The famed linguist and political activist says intellectuals have a moral duty to hold centres of power to account.
Linguist and political activist Noam Chomsky remains as vigorous as ever at the age of 84.
His popularity – or notoriety as some would say – endures because he is still criticising politicians, business leaders and other powerful figures for not acting in the public’s best interest. At the heart of Chomsky’s work is examining the ways elites use their power to control millions of people, and pushing the public to resist.
In this episode of Talk to Al Jazeera, Noam Chomsky sits down with Rosiland Jordan to talk about the two main tracks of his life: research and political activism.
And it is his activism that keeps this US scholar engaged in the public discourse well into his ninth decade.
“The activism for me long antedates the professional work,” Chomsky says. “I grew up that way. So I was a political activist as a teenager in the 1940s before I ever heard of linguistics.”
Discussing US politics, he attributes the growing popularity of the Tea Party movement, and the fanatical opposition to President Barack Obama in some quarters, to what he calls “pathological paranoia”.
“It’s something that exists in the country. It’s a very frightened country, always has been,” he says.
At the same time, Chomsky sees Obama himself as a man without a “moral centre”.
“If you look at his policies I think that’s what they reveal. I mean there’s some nice rhetoric here and there but when you look at the actual policies … the drone assassination campaign is a perfectly good example, I mean it’s just a global assassination campaign.”
On Israel’s continued expansion of settlements in the West Bank, Chomsky says “there was no effort” by Obama to even try and curb it.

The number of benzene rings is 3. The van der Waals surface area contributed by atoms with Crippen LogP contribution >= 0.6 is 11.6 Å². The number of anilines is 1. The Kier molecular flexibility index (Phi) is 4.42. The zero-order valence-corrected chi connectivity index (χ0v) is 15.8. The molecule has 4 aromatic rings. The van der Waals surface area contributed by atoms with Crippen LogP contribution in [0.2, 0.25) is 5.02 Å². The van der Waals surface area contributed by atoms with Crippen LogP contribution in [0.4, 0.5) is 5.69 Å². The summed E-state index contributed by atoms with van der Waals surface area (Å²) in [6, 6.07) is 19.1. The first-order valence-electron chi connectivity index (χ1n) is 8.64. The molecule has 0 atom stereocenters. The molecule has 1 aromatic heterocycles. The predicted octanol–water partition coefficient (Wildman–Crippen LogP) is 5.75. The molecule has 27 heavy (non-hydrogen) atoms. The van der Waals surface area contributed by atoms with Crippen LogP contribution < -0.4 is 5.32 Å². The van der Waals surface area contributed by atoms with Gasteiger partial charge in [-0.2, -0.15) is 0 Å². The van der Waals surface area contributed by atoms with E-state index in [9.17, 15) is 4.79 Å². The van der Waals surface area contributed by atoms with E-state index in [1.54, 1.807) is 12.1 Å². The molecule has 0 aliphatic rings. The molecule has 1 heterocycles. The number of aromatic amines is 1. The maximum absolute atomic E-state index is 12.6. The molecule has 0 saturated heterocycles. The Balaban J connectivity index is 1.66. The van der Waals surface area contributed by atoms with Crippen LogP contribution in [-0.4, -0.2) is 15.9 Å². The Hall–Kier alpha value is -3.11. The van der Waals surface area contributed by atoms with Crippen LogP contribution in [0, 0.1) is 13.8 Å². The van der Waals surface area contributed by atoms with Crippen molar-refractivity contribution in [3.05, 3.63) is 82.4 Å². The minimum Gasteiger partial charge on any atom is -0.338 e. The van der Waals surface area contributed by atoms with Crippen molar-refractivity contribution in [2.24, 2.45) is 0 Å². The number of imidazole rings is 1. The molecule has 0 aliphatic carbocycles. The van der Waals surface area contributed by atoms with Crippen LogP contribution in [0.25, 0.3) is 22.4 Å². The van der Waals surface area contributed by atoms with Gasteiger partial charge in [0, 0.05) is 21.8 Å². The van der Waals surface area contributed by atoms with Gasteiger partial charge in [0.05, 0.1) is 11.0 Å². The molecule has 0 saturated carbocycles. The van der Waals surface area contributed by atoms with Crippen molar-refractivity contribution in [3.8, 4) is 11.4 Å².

“[Obama’s] telling Netanyahu and the other Israeli leaders: I’ll tap you on the wrist but go ahead and do what you like …. So in fact, Obama is actually the first president who hasn’t really imposed restrictions on Israel.”
Chomsky also criticises neoliberal programmes which, he says, have played a large part in the ongoing global financial crisis and are “pretty harmful” almost everywhere they have been implemented.
“[In] the 1950s and the 1960s, which was the biggest growth period in American history, financial institutions were regulated. The New Deal regulations were in place and there were no financial crisis, none …. Starting in the 1970s it changed pretty radically. There were decisions made – not laws of nature – to reconstruct the economy.”
And decades later, these decisions have resulted in a situation which “really is a catastrophe,” he says.
But Chomsky also feels that “nothing’s ever gone too far. Anything can be reversed; these are human decisions.”
He emphasises: “The more privilege you have, the more opportunity you have. The more opportunity you have, the more responsibility you have.”